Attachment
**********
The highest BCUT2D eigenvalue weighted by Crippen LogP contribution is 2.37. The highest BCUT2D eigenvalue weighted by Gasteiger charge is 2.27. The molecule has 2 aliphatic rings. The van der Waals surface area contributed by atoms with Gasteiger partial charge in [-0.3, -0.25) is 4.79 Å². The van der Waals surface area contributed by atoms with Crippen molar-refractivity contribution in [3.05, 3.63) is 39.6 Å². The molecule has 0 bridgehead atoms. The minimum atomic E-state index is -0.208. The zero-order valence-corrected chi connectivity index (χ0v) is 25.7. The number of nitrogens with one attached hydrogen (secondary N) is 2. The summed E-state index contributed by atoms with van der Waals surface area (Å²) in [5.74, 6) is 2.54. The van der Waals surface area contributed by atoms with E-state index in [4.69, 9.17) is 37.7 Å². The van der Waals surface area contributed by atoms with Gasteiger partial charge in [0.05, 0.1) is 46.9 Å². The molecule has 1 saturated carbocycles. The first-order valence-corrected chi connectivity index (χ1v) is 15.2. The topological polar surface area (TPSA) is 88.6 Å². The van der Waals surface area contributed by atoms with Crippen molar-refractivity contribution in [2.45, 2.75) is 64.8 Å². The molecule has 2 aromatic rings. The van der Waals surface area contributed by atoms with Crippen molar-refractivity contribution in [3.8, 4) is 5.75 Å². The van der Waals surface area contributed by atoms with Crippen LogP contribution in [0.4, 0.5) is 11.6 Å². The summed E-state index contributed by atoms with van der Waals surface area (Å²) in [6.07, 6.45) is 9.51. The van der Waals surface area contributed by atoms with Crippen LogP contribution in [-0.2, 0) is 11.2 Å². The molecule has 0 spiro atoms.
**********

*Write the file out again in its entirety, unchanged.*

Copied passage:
The highest BCUT2D eigenvalue weighted by Crippen LogP contribution is 2.37. The highest BCUT2D eigenvalue weighted by Gasteiger charge is 2.27. The molecule has 2 aliphatic rings. The van der Waals surface area contributed by atoms with Gasteiger partial charge in [-0.3, -0.25) is 4.79 Å². The van der Waals surface area contributed by atoms with Crippen molar-refractivity contribution in [3.05, 3.63) is 39.6 Å². The molecule has 0 bridgehead atoms. The minimum atomic E-state index is -0.208. The zero-order valence-corrected chi connectivity index (χ0v) is 25.7. The number of nitrogens with one attached hydrogen (secondary N) is 2. The summed E-state index contributed by atoms with van der Waals surface area (Å²) in [5.74, 6) is 2.54. The van der Waals surface area contributed by atoms with E-state index in [4.69, 9.17) is 37.7 Å². The van der Waals surface area contributed by atoms with Gasteiger partial charge in [0.05, 0.1) is 46.9 Å². The molecule has 1 saturated carbocycles. The first-order valence-corrected chi connectivity index (χ1v) is 15.2. The topological polar surface area (TPSA) is 88.6 Å². The van der Waals surface area contributed by atoms with Crippen molar-refractivity contribution in [2.45, 2.75) is 64.8 Å². The molecule has 2 aromatic rings. The van der Waals surface area contributed by atoms with Crippen molar-refractivity contribution in [3.8, 4) is 5.75 Å². The van der Waals surface area contributed by atoms with Crippen LogP contribution in [0.4, 0.5) is 11.6 Å². The summed E-state index contributed by atoms with van der Waals surface area (Å²) in [6.07, 6.45) is 9.51. The van der Waals surface area contributed by atoms with Crippen LogP contribution in [-0.2, 0) is 11.2 Å². The molecule has 0 spiro atoms.